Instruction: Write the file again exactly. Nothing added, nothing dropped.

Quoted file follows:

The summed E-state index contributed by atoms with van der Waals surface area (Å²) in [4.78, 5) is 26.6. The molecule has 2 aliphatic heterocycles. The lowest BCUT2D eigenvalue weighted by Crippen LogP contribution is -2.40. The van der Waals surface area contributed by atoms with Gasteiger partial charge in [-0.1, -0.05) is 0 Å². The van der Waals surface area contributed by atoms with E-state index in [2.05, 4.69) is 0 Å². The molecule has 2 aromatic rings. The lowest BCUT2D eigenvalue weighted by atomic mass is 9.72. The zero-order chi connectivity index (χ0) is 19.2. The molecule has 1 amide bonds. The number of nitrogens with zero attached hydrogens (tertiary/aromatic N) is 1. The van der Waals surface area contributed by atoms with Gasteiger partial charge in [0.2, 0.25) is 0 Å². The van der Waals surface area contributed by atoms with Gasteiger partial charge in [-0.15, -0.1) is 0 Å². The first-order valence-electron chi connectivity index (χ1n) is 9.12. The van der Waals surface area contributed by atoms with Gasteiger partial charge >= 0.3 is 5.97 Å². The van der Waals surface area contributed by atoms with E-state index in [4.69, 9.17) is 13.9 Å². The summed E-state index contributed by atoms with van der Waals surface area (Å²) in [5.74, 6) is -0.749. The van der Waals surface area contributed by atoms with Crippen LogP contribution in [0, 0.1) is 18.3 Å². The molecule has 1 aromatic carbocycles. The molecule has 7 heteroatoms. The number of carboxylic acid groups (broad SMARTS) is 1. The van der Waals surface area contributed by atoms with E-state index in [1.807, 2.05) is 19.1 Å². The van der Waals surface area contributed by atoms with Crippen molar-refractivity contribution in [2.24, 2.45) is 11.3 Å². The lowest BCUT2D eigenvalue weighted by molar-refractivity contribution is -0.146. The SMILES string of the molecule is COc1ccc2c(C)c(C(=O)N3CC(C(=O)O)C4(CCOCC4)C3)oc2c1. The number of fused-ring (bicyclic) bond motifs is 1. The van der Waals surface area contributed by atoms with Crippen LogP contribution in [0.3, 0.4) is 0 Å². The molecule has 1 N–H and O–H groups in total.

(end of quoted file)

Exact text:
The summed E-state index contributed by atoms with van der Waals surface area (Å²) in [4.78, 5) is 26.6. The molecule has 2 aliphatic heterocycles. The lowest BCUT2D eigenvalue weighted by Crippen LogP contribution is -2.40. The van der Waals surface area contributed by atoms with Gasteiger partial charge in [-0.1, -0.05) is 0 Å². The van der Waals surface area contributed by atoms with E-state index in [2.05, 4.69) is 0 Å². The molecule has 2 aromatic rings. The lowest BCUT2D eigenvalue weighted by atomic mass is 9.72. The zero-order chi connectivity index (χ0) is 19.2. The molecule has 1 amide bonds. The number of nitrogens with zero attached hydrogens (tertiary/aromatic N) is 1. The van der Waals surface area contributed by atoms with Gasteiger partial charge in [0.2, 0.25) is 0 Å². The van der Waals surface area contributed by atoms with Gasteiger partial charge in [-0.15, -0.1) is 0 Å². The first-order valence-electron chi connectivity index (χ1n) is 9.12. The van der Waals surface area contributed by atoms with Gasteiger partial charge >= 0.3 is 5.97 Å². The van der Waals surface area contributed by atoms with E-state index in [4.69, 9.17) is 13.9 Å². The summed E-state index contributed by atoms with van der Waals surface area (Å²) in [5.74, 6) is -0.749. The van der Waals surface area contributed by atoms with Crippen LogP contribution in [0, 0.1) is 18.3 Å². The molecule has 1 aromatic carbocycles. The molecule has 7 heteroatoms. The number of carboxylic acid groups (broad SMARTS) is 1. The van der Waals surface area contributed by atoms with E-state index in [1.807, 2.05) is 19.1 Å². The van der Waals surface area contributed by atoms with Crippen molar-refractivity contribution in [2.24, 2.45) is 11.3 Å². The lowest BCUT2D eigenvalue weighted by molar-refractivity contribution is -0.146. The SMILES string of the molecule is COc1ccc2c(C)c(C(=O)N3CC(C(=O)O)C4(CCOCC4)C3)oc2c1. The number of fused-ring (bicyclic) bond motifs is 1. The van der Waals surface area contributed by atoms with Crippen LogP contribution in [0.3, 0.4) is 0 Å². The molecule has 1 N–H and O–H groups in total.